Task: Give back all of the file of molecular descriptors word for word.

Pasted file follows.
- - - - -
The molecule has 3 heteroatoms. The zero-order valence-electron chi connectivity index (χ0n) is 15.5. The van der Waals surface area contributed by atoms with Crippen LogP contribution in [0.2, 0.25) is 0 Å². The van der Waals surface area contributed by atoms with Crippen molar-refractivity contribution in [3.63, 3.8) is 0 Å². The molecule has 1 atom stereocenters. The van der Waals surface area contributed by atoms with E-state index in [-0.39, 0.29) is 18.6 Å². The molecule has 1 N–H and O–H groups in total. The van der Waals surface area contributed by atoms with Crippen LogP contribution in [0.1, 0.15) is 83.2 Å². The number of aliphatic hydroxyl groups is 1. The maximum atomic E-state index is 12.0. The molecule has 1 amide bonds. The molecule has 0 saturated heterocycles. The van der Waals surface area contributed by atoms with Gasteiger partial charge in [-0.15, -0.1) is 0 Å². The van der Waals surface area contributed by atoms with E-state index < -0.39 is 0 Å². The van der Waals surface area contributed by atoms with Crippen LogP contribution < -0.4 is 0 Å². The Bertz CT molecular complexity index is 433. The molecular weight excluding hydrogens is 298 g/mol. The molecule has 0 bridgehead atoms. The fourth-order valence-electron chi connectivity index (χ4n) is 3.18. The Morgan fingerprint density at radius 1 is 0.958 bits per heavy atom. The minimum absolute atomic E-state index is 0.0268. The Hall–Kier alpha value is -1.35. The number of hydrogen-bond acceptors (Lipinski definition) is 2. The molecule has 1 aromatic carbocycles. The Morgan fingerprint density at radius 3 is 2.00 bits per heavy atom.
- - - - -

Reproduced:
The molecule has 3 heteroatoms. The zero-order valence-electron chi connectivity index (χ0n) is 15.5. The van der Waals surface area contributed by atoms with Crippen LogP contribution in [0.2, 0.25) is 0 Å². The van der Waals surface area contributed by atoms with Crippen molar-refractivity contribution in [3.63, 3.8) is 0 Å². The molecule has 1 atom stereocenters. The van der Waals surface area contributed by atoms with E-state index in [-0.39, 0.29) is 18.6 Å². The molecule has 1 N–H and O–H groups in total. The van der Waals surface area contributed by atoms with Crippen LogP contribution in [0.1, 0.15) is 83.2 Å². The number of aliphatic hydroxyl groups is 1. The maximum atomic E-state index is 12.0. The molecule has 1 amide bonds. The molecule has 0 saturated heterocycles. The van der Waals surface area contributed by atoms with Gasteiger partial charge in [-0.15, -0.1) is 0 Å². The van der Waals surface area contributed by atoms with E-state index < -0.39 is 0 Å². The van der Waals surface area contributed by atoms with Crippen LogP contribution < -0.4 is 0 Å². The Bertz CT molecular complexity index is 433. The molecular weight excluding hydrogens is 298 g/mol. The molecule has 0 bridgehead atoms. The fourth-order valence-electron chi connectivity index (χ4n) is 3.18. The Morgan fingerprint density at radius 1 is 0.958 bits per heavy atom. The minimum absolute atomic E-state index is 0.0268. The Hall–Kier alpha value is -1.35. The number of hydrogen-bond acceptors (Lipinski definition) is 2. The molecule has 1 aromatic carbocycles. The Morgan fingerprint density at radius 3 is 2.00 bits per heavy atom.